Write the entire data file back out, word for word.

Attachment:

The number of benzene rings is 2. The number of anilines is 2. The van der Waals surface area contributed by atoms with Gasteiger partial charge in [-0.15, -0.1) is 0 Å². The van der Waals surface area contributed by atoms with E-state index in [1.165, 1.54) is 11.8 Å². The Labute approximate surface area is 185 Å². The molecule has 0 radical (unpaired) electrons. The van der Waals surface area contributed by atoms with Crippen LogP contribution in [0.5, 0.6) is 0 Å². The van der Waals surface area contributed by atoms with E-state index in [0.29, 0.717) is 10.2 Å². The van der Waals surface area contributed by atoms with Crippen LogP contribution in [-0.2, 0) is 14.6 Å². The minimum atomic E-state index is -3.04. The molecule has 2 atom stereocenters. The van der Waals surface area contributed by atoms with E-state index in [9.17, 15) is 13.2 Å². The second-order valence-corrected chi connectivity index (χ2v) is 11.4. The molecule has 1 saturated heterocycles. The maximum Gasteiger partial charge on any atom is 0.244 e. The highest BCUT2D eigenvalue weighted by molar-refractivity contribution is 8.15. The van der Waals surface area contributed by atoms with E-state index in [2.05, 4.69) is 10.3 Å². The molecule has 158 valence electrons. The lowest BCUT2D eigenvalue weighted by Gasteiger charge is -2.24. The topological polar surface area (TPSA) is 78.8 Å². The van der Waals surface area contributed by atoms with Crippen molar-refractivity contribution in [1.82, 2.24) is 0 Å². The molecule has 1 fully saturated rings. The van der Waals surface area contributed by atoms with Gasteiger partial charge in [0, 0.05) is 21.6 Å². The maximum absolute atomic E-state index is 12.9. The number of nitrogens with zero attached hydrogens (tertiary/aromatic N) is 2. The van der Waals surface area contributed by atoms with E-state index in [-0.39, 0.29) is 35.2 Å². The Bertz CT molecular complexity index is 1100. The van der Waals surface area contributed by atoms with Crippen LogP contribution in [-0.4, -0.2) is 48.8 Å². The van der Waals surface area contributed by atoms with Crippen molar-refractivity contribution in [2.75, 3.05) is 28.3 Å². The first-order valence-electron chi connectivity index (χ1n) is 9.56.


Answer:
The number of benzene rings is 2. The number of anilines is 2. The van der Waals surface area contributed by atoms with Gasteiger partial charge in [-0.15, -0.1) is 0 Å². The van der Waals surface area contributed by atoms with E-state index in [1.165, 1.54) is 11.8 Å². The Labute approximate surface area is 185 Å². The molecule has 0 radical (unpaired) electrons. The van der Waals surface area contributed by atoms with Crippen LogP contribution in [0.5, 0.6) is 0 Å². The van der Waals surface area contributed by atoms with E-state index in [0.29, 0.717) is 10.2 Å². The van der Waals surface area contributed by atoms with Crippen LogP contribution in [-0.2, 0) is 14.6 Å². The minimum atomic E-state index is -3.04. The molecule has 2 atom stereocenters. The van der Waals surface area contributed by atoms with E-state index in [9.17, 15) is 13.2 Å². The second-order valence-corrected chi connectivity index (χ2v) is 11.4. The molecule has 1 saturated heterocycles. The maximum Gasteiger partial charge on any atom is 0.244 e. The highest BCUT2D eigenvalue weighted by molar-refractivity contribution is 8.15. The van der Waals surface area contributed by atoms with E-state index in [2.05, 4.69) is 10.3 Å². The molecule has 158 valence electrons. The lowest BCUT2D eigenvalue weighted by Gasteiger charge is -2.24. The topological polar surface area (TPSA) is 78.8 Å². The van der Waals surface area contributed by atoms with Crippen molar-refractivity contribution in [1.82, 2.24) is 0 Å². The molecule has 1 fully saturated rings. The van der Waals surface area contributed by atoms with Gasteiger partial charge in [0, 0.05) is 21.6 Å². The maximum absolute atomic E-state index is 12.9. The number of nitrogens with zero attached hydrogens (tertiary/aromatic N) is 2. The van der Waals surface area contributed by atoms with E-state index in [-0.39, 0.29) is 35.2 Å². The Bertz CT molecular complexity index is 1100. The van der Waals surface area contributed by atoms with Crippen LogP contribution in [-0.4, -0.2) is 48.8 Å². The van der Waals surface area contributed by atoms with Crippen molar-refractivity contribution in [2.75, 3.05) is 28.3 Å². The first-order valence-electron chi connectivity index (χ1n) is 9.56.